The results speak to the importance of recruiting competent professionals to the workforce and making specific requests for assistance that include required deliverables. As individuals build confidence in their expertise and understand exactly how to assist, they will be able to provide higher-quality responses to share knowledge. This study extends the literature by operationalizing and studying mediating mechanisms to motivation to contribute and contribution quality separately. This study extends this research in an experimental setting to analyze factors expected to affect the motivation to contribute and contribution quality. By incorporating a collaboration platform included in the Microsoft Office Suite (i.e., a single technology), the effect of technology was controlled in the research design.

    Citation:

    Du, H., Lehmann, C. M., & Willson, V. L. 2014. Technology-Facilitated Contribution Behavior: An Experimental Investigation. Behavioral Research In Accounting 26 (2): 97-130.

  • The Auditing Section
    The Auditor’s Strategy Selection for Negotiation with M...
    research summary posted May 4, 2012 by The Auditing Section, tagged 09.0 Auditor Judgment, 09.10 Prior Dispositions/Biases/Auditor state of mind, 10.0 Engagement Management, 10.04 Interactions with Client Management 
    Title:
    The Auditor’s Strategy Selection for Negotiation with Management: Flexibility of Initial Accounting Position and Nature of the Relationship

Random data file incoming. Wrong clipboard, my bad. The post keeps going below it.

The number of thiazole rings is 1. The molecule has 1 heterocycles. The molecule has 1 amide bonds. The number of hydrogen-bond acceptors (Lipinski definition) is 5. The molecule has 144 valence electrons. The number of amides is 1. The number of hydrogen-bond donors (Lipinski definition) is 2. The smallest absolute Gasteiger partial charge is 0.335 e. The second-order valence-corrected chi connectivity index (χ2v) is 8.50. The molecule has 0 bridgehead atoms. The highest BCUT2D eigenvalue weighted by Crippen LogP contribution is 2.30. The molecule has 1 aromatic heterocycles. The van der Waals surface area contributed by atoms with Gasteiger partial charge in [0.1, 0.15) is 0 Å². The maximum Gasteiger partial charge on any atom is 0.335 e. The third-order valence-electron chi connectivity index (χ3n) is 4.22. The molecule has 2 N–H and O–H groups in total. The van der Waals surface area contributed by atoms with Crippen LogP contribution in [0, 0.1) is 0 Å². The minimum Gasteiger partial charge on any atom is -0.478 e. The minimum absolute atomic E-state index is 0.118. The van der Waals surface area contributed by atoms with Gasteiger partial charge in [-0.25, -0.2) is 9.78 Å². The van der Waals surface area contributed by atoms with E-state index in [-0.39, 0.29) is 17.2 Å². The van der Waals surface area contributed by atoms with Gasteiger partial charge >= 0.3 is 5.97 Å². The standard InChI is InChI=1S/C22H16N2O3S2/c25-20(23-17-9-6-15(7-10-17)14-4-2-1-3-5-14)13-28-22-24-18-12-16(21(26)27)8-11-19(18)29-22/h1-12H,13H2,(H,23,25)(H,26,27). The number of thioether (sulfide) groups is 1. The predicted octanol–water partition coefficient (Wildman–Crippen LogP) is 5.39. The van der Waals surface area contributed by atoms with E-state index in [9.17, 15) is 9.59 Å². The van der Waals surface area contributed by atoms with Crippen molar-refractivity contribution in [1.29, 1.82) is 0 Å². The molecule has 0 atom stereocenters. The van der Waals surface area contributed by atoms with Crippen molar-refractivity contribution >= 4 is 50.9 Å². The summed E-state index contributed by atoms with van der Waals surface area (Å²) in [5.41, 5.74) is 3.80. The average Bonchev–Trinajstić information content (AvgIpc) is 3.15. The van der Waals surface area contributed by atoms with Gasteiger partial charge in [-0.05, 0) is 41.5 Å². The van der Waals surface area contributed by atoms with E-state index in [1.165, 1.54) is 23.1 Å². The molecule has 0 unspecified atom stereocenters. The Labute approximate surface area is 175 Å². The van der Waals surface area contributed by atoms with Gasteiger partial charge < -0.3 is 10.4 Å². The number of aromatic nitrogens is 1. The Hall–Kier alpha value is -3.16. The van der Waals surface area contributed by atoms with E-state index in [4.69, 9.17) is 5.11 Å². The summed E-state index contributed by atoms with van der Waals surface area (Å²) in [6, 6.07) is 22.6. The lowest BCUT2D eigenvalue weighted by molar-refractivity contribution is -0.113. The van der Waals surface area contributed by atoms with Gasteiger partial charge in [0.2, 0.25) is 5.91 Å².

Practical Implications:

    The results of the study suggest that audit partners are highly likely to use integrative negotiation strategies (i.e., where both parties experience a “win”), even in the variety of accounting contexts included in the study.  This finding implies that audit partners may routinely look for “wins” for client management, which under certain circumstances, could result in materially misstated financial statements.  The authors suggest that by gaining a more “fine-grained” knowledge of when to utilize the various negotiation tactics, along with the ability to use the tactics effectively, auditors may be even more prepared to deal with negotiations with client management that involve contentious accounting issues.  

    Citation:

    Gibbins, M., McCracken, S., and Salterio, S.E. 2010. The Auditor’s Strategy Selection for Negotiation with Management: Flexibility of Initial Accounting Position and Nature of the Relationship. Accounting, Organizations, and Society 35(6): 579 – 595.

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  • The Auditing Section
    The Effect of Auditors’ Use of a Reciprocity-Based S...
    research summary posted May 7, 2012 by The Auditing Section, tagged 10.0 Engagement Management, 10.04 Interactions with Client Management 
    Title:
    The Effect of Auditors’ Use of a Reciprocity-Based Strategy on Auditor-Client Negotiations
    Practical Implications:

    The results of this study are important for audit firms to consider in designing their training and guidance for client negotiation. The results suggest that the concession approach leads to increased client satisfaction, retention, and better-negotiated outcomes. Thus, this approach may be useful in allowing the auditor to arrive at an outcome consistent with his/her initial, unstated position while maintaining an adequate relationship with management.

    Citation:

    Sanchez, M.H., C.P. Agoglia, and R.C. Hatfield. 2007. The Effect of Auditors’ Use of a Reciprocity-Based Strategy on Auditor-Client Negotiations. The Accounting Review 82 (1): 241-263.

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  • Jennifer M Mueller-Phillips
    The Effect of Deadline Pressure on Pre‐Negotiation P...
    research summary posted January 20, 2016 by Jennifer M Mueller-Phillips, tagged 10.0 Engagement Management, 10.01 Budgeting and Audit Time Management, 10.04 Interactions with Client Management 
    Title: